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libration(lÿ-bray -shŏn) The means by which 59% of the Moon's surface is made visible, over a 30-year period, to the terrestrial observer despite the lunar day being of the same length as the sidereal month (see synchronous rotation). Physical libration is a real irregularity in the Moon's rotation, arising from minor distortions in shape. Geometrical librations, including diurnal librations, are apparent oscillations due to the Moon being observed from slightly different directions at different times. A geometrical libration in longitude of 6°9′ (mean value) results from the inconstancy of the Moon's orbital velocity, which follows from the eccentricity of the Moon's orbit and Kepler's second law. This libration reveals part of the eastern or western farside limbs at different times during one month. In addition the 5°9′ inclination of the Moon's orbital plane to the ecliptic, plus the 1°32′ tilt of the Moon's equator to its orbital plane, produces a monthly geometrical libration in latitude of 6°41′. This makes the Moon's north and south polar regions more readily observable during one month.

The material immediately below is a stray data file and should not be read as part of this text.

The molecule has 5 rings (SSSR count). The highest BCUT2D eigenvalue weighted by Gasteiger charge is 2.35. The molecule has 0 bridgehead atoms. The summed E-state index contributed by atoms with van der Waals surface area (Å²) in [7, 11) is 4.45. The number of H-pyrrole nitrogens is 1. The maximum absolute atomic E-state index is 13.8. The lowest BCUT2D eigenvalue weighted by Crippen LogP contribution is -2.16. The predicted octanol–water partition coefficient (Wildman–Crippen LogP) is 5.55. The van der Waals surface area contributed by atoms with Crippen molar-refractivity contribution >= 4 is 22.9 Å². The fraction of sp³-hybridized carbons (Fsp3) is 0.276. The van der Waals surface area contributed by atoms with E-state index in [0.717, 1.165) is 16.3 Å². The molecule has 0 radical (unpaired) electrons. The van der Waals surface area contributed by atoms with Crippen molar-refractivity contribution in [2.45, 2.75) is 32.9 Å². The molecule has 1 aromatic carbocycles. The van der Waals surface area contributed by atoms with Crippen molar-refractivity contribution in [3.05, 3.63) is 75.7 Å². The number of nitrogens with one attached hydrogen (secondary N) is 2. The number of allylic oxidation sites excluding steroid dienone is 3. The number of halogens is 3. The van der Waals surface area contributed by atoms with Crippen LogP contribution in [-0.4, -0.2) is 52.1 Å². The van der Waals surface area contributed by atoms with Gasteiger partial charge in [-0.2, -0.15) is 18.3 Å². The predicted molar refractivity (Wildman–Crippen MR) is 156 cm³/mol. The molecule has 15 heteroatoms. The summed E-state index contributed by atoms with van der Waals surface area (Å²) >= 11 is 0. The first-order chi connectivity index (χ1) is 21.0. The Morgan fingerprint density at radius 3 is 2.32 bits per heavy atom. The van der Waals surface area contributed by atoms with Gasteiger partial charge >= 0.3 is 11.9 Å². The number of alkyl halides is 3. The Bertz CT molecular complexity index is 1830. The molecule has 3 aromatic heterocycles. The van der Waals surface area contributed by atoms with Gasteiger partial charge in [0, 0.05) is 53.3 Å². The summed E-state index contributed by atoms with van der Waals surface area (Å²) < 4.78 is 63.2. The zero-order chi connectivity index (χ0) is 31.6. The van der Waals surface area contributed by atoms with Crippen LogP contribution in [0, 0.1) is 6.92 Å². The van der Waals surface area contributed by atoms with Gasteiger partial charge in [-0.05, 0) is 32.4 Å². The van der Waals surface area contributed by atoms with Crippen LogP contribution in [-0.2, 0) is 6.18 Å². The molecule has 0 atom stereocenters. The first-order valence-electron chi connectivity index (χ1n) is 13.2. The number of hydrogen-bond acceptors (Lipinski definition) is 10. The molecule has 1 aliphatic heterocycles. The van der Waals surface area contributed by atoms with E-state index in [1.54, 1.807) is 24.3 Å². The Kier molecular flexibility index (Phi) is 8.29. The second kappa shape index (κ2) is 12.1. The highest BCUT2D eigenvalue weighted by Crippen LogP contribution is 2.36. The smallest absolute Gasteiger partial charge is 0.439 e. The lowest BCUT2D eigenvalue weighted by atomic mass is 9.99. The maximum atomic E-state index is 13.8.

Any oscillatory rotational motion, such as that of the moon, or of a molecule in a solid which does not have enough energy to make full rotations.